right away and treated with a standard course of antibiotics. Herein
lies the problem. Cases become chronic because they go undiagnosed for
too long. Therefore, I think doctors should stop arguing over whether
chronic Lyme exists, and come together to figure out how to better
diagnose Lyme disease at its onset, so that chronic suffering becomes

3. I’ve seen more news stories about Lyme’s co-infections lately, and I
know you’ve written about those recently, too. What are some the biggest misconceptions about Lyme disease and co-infections you’d like to dispel?

I am so glad to see that Lyme disease awareness is spreading, and am
grateful to WBUR for their week-long coverage of the disease. I'm
especially grateful that they also included co-infections in their
discussions, because we can only win the battle against tick-borne
illnesses if we spread awareness about all of them. Co-infections such
as babesia, erhlichia and bartonella (the first being parasitic, the
second two bacterial) can be transmitted from the same tick that
transmits Lyme disease. They can complicate treatment, and require
different medications than standard Lyme disease. Some patients with
Lyme don't get better because they are not being treated for the whole
picture. I think it's imperative that doctors who suspect Lyme in a
patient also test for co-infections. A true Lyme-literate physician
will also be literate in the diagnosis and treatment of co-infections.
I think sometimes these infections are overlooked because they're
obscure (difficult to pronounce!) and people don't know much about
them, but that's a grave mistake.

4. It’s summer, and here in New England the deer tick population is
intense. What are some practical, everyday tips for tick prevention?

The most important thing to do is to make tick checks part of our
daily routine, not just for ourselves, but for our animals, too.
Taking a shower immediately upon coming in from outside is helpful, as
is throwing clothes in the dryer for 20 minutes (ticks can't survive
the high heat). When hiking or camping, it's important to wear long
sleeves and light-colored clothing (to make ticks easier to see).
Using bug spray with DEET is helpful, but permethrin is even better.
This synthetic tick-repellent can be sprayed on shoes and clothing.
Stores like REI and LLBean even sell clothes that have already been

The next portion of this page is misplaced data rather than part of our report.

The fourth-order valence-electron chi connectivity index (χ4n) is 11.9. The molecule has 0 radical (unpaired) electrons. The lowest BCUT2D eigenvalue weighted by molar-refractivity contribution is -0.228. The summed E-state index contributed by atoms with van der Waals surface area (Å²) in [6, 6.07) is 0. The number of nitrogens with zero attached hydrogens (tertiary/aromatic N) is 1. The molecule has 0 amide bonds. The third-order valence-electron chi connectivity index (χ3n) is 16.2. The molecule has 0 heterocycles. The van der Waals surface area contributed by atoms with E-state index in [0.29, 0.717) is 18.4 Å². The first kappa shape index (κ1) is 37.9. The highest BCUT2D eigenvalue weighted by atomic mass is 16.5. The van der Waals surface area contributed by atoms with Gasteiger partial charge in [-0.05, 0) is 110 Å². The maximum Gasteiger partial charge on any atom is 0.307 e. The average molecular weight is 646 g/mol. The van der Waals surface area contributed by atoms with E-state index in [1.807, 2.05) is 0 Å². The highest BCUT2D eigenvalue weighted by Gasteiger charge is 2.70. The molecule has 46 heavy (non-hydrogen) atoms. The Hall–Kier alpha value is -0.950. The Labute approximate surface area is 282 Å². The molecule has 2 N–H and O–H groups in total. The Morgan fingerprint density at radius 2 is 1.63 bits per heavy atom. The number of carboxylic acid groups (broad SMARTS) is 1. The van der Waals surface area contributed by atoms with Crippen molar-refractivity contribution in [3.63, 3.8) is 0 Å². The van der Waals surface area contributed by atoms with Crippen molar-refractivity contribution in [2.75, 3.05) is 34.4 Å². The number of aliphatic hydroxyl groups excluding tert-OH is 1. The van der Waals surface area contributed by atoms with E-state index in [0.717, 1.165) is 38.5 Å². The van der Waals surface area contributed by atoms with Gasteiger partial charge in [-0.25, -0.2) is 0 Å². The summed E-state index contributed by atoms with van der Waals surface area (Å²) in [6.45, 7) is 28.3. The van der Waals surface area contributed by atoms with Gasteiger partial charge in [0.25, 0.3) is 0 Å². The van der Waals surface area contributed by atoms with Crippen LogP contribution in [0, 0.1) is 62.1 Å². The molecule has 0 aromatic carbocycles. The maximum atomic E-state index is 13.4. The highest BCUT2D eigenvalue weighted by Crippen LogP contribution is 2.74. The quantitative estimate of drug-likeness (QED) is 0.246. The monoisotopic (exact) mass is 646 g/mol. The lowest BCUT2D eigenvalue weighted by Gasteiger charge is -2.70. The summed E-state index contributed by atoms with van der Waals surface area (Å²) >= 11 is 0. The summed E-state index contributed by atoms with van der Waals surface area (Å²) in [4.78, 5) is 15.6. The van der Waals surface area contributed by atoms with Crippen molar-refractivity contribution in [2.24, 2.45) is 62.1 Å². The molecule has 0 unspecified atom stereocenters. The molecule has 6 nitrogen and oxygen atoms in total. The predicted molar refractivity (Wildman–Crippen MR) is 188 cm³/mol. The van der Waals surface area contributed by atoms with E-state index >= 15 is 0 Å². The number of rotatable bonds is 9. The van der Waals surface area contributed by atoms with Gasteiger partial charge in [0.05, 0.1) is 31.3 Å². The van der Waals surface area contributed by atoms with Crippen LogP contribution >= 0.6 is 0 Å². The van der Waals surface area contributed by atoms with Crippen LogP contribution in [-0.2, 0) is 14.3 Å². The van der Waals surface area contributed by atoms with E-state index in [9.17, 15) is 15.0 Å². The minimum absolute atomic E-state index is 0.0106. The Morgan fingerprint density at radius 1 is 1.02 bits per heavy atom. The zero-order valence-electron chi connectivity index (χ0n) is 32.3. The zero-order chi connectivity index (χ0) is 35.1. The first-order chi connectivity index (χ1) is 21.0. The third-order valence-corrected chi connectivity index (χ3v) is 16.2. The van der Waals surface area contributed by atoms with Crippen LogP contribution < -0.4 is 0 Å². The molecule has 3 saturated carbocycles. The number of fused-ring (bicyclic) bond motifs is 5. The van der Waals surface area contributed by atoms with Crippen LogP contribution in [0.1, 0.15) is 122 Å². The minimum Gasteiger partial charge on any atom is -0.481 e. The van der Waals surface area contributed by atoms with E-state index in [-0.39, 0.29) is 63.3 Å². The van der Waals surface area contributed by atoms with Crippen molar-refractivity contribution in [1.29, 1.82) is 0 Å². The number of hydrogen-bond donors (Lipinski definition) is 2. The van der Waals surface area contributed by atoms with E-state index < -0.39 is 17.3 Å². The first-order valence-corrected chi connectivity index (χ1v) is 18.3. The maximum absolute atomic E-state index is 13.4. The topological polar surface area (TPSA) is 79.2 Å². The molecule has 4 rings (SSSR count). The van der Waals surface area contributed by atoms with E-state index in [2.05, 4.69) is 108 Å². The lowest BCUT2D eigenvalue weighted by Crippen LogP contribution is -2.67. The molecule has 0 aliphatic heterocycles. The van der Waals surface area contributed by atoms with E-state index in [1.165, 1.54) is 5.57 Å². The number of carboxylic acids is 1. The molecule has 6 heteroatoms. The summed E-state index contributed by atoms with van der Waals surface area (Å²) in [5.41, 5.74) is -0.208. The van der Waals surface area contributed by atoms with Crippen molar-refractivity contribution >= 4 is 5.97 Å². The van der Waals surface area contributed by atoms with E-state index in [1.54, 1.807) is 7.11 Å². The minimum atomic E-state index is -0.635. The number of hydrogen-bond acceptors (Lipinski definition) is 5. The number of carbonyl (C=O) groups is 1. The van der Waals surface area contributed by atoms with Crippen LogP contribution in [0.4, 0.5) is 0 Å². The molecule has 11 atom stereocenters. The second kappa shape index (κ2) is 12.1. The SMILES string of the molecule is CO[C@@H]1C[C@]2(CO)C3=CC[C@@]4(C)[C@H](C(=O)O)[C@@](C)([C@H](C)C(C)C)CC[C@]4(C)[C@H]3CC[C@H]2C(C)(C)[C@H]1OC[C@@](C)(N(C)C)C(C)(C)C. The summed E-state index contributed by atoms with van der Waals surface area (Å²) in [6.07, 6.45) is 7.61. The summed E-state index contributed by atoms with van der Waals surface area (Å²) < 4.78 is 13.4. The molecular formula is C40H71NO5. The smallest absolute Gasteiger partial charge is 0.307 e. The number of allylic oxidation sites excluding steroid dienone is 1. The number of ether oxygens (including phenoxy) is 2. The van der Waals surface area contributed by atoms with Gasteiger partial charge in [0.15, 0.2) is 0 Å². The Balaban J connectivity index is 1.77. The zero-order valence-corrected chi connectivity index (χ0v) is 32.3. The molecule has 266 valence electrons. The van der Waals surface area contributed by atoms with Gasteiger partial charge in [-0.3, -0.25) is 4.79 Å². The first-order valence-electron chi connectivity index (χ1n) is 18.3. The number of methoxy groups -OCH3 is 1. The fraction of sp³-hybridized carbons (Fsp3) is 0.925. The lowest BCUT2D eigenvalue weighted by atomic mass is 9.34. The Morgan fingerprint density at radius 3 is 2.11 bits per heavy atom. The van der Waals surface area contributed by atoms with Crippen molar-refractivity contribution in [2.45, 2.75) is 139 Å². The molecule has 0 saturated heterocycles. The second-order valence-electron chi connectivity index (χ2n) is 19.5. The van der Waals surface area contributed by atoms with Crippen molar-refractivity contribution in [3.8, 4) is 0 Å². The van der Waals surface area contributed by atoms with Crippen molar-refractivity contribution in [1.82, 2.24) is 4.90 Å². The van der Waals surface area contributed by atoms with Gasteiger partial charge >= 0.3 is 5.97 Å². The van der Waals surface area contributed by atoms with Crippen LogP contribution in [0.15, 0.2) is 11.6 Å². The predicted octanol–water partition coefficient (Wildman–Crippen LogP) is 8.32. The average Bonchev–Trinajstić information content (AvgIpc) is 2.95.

treated with permethrin (the insecticide stays active through 6

Thanks so much, Jennifer. I’m looking forward to sharing more of your story when the book comes out, and to seeing more of your published writing on chronic Lyme and Lyme’s co-infections. Keep up the good work!

If you have experiences with Lyme disease/misdiagnosis or tips to share alongside Jennifer’s, please do!

Friday, June 22, 2012

On Books and Babies (Again)

In the “before” days, I used to say that some women got babies, and I got book deals instead.

And then in an incredible and ironic twist of fortune, I got both—at the same time.

My quip became, my second book and my first baby were due on the same day. The
baby came a little early
, the book ended up being a little late, and they both arrived at just the right time.

That’s the short version. The long version is one I couldn’t write until now—until the final final edits were turned in and accepted, until the Table of Contents page was revised again, the book design was agreed upon, and the title was a go.

And, of course, until the regular semester was over, my summer classes had found their groove, and we’d moved out of our house. (Note: we haven’t moved into our new one yet, which is another update altogether.)

But really, it was a version I couldn’t tell until I could finally stop and just be, if even for half an hour. I hate the trite comparison that writing a book is like giving birth to a baby. Having been through both, I can vouch for the insipidness of that saying. Yet I do get stuck on the word “labor.” As in, to work, to toil, to physically strive for something.

Writing a book is not an easy task. Writing a book like my second book, a social history of modern chronic disease, which requires an extensive amount of research, interviews, and synthesis, would never have been easy. But researching it over the course of the past three years and writing it over the course of the past two? Honestly, it’s been grueling. Challenging, wonderful, exciting, and rewarding—absolutely. But finding the physical hours to carve out for it and the mental clarity and headspace to give it what it needed was one of the hardest things I’ve done.